Following The Golden Age, The Silver Age was a period of artistic advancement and commercial success in the mainstream version of comics — mostly in the superhero genre. The Silver Age is covered from the period of the 1950s, more accurately 1956 to 1970 and was succeeded by the Bronze and Modern ages. After WWII, superhero comics declined. Comics about horror and crime were becoming more popular in the comic book scene. In 1962, the Justice League of America was created and Marvel followed suit with Fantastic Four ().
Batman was created by Bill Finger and Bob Kane. Batman’s origin has had countless retellings of it over the years. During the Golden Age, Batman‘s first appearance was in Detective Comics #27. He is a crime fighter, his origin was first introduced in Detective Comics #33 (Nov. 1939) and is explored in greater depth in Batman #47. These two comics state that Bruce Wayne is born to Dr. Thomas Wayne and Martha. They are very wealthy and charitable in Gotham City. Bruce is born into a wealthy, privileged existence until the age of eight. When he was eight his parents were killed by a criminal named Joe Chill, while on their home from a movie. That is the moment that Bruce swears he will get rid of the evil that is instilled in Gotham City. And, take revenge upon the person who took his parents lives.
After that moment, he engages in physical as well as intellectual training, but he soon realizes that those will not be enough. He then chooses to make a disguise and takes on the persona of Batman. In the early comics, Batman has a fiancée named Julie Madison, he also takes in Dick Grayson a orphaned circus acrobat, who is named Robin. Batman also becomes a founding member of Justice Society of America, as well as Superman. With that being said, he only participates occasionally and that is what that title implies.
Batman then gets back on the good side of the law and becomes a member of the Gotham Police Department. During the Silver Age, the story was completely changed.
Superman created by Jerry Siegel and Joe Shuster in 1933. The origin story of Superman is one of the most popular franchises that DC has created. Although the details have varied and changed with each retelling, most themes remain the same like in Batman. Superman was rocketed from the planet Krypton to Earth, where he was found and raised was by a couple in Smallville. While growing up, he develops super-powers and travels to the city Metropolis where he officially becomes Superman and protects people.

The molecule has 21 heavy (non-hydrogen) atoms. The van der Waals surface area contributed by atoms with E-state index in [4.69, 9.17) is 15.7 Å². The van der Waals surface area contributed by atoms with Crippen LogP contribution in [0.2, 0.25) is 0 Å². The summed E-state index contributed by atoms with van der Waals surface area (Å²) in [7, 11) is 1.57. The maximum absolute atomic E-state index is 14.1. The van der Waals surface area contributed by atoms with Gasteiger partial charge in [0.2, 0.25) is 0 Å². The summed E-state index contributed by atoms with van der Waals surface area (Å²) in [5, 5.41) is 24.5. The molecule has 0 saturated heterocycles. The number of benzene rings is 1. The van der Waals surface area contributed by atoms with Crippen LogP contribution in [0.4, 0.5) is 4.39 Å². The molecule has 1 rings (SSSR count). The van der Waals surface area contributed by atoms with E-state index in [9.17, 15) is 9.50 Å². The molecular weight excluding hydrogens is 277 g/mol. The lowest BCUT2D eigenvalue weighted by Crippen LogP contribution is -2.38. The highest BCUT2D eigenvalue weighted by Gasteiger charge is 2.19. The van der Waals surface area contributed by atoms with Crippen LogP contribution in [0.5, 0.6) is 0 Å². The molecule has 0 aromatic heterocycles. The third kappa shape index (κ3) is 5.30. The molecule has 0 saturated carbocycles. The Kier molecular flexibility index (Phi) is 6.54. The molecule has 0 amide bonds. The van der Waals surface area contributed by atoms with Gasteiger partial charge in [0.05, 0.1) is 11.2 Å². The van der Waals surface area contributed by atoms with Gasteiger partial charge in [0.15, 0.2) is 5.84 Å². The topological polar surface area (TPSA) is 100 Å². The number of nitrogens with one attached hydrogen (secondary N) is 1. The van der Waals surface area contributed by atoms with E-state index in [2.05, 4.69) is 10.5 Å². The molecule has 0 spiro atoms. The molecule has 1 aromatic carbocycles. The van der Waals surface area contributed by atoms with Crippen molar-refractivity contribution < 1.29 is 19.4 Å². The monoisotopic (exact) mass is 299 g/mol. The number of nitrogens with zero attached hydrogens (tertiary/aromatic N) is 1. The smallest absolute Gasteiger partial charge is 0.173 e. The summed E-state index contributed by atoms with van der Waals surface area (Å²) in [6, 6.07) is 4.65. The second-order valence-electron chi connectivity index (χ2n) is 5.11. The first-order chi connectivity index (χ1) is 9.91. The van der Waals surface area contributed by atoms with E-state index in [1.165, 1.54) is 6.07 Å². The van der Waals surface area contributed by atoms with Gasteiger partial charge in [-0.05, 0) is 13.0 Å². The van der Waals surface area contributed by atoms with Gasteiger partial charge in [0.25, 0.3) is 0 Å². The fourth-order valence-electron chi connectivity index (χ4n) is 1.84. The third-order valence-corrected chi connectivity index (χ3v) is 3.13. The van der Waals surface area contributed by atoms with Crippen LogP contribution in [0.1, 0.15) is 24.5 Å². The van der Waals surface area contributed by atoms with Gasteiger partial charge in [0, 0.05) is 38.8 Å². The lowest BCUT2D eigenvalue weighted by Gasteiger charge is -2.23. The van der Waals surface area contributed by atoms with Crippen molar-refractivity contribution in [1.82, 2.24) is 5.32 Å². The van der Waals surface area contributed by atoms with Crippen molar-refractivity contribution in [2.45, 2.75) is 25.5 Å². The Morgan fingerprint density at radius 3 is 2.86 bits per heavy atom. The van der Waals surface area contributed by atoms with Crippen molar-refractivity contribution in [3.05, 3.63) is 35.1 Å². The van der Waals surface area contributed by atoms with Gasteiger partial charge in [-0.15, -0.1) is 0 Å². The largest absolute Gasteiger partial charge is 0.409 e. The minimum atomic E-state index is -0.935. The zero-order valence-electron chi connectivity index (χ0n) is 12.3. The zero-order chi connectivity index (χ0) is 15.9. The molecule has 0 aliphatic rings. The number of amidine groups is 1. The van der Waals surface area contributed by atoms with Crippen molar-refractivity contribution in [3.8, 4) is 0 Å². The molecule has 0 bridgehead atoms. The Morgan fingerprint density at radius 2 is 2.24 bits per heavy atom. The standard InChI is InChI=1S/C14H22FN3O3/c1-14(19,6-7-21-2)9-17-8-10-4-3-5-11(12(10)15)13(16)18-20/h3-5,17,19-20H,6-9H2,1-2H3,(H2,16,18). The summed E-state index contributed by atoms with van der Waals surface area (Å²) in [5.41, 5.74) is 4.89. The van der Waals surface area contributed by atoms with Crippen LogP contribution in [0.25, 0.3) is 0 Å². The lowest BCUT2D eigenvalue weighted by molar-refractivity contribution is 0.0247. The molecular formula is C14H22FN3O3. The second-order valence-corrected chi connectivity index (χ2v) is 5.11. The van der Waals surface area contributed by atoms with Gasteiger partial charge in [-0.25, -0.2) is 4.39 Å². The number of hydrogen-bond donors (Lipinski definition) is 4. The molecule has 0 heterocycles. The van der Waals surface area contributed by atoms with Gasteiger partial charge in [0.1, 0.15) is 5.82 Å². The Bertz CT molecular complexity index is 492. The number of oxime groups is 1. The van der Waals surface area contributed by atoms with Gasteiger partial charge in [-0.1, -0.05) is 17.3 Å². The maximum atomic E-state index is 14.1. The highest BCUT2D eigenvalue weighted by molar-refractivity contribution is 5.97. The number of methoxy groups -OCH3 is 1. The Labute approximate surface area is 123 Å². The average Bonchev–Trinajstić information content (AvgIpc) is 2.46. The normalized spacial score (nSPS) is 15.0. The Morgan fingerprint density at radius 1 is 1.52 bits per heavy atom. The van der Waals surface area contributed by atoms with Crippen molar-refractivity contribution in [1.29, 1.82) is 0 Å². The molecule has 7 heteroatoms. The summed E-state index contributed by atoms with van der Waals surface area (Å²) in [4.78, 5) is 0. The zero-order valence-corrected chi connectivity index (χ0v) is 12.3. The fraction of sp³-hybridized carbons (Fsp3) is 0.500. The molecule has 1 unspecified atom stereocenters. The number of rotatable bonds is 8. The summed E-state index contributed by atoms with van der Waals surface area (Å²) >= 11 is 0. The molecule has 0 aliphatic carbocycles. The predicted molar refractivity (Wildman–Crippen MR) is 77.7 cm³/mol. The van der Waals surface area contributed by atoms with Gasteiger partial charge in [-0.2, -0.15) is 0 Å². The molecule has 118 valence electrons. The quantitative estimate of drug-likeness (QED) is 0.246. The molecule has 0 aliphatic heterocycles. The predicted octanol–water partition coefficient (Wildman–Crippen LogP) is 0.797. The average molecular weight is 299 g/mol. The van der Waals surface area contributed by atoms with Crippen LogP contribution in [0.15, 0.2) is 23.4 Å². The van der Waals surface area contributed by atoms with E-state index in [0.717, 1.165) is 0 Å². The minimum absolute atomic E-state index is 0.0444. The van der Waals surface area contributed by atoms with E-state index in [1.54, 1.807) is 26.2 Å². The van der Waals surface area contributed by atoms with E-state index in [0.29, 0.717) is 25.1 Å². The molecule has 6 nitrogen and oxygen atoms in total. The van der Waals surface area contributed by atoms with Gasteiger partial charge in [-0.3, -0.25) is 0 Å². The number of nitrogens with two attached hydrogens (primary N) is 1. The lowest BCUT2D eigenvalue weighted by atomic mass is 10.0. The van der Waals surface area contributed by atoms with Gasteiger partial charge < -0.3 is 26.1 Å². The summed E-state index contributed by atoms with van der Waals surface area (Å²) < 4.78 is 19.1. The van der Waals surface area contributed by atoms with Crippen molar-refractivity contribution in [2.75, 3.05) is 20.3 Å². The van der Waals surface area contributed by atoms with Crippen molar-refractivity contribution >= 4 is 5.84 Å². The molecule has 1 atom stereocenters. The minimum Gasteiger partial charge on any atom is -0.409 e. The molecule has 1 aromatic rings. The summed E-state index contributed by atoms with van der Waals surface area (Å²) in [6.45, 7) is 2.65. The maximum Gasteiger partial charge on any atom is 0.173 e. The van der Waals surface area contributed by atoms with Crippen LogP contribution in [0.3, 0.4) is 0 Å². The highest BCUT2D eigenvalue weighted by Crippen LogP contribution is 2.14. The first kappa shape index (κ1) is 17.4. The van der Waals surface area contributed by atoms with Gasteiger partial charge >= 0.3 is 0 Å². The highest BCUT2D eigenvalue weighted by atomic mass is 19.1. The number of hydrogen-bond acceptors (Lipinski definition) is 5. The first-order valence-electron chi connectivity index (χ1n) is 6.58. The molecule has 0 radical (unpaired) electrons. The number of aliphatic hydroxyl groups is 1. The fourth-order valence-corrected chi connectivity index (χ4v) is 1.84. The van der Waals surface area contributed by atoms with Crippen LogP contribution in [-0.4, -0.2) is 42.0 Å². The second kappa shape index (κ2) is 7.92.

The Golden and Silver Ages have explored their own versions of Superman, which are Earth-One and Earth-Two. He was altered and intensified in 1986 when the Crisis on Infinite Earths, which rebooted Superman‘s history. Thus, Man of Steel was born and revisited the early life of Superman. There was an updated version started in 2004 by Mark Waid called Superman: Birthright. But, this version conflicted with the earlier version and thus another version was made in 2009 by Geoff Johns.
Green Lantern originated in 1940 by John Broome, Gil Kane, Bill Finger, and Martin Nodell. Green Lantern was another origin story retold several times over throughout the years. During the Silver Age, the first version of Green Lantern was in Showcase #22. Green Lantern was Hal Jordan, who was given a power ring by a dying alien.
The Silver Age Green Lantern was a special character in the DC family — he was the only one with a family. He has two brothers, Jack and Jim. He has a love interest Carol Ferris, who was in charge of the Ferris Aircraft and Hal’s Boss. Carol preferred Green Lantern to Hal Jordan and took a role is trying to win him over, even proposed to him. Carol was one of the first strong-willed women of authority, which was rare at the time.
The Crisis on Infinite Earths ended and the entire DC Universe went into a different continuity. And, during this time, the characters origin story was retold and expanded into a limited series. The first of these series went into his past about his childhood, brothers, and father.
Other Genres of Comics
If you do not like superhero comics and that is not something you think you are not going to get into in the near future, here are some other comics that are under the science fiction genre. As opposed to the superhero plot. There are comic publishers such as; Image Comics, Vertigo Comics, and Dark Horse Comics. Amongst many more than you can find here. Other comic book publishing companies are becoming more and more popular for readers that do not want to read about Iron Man every week, or Captain America.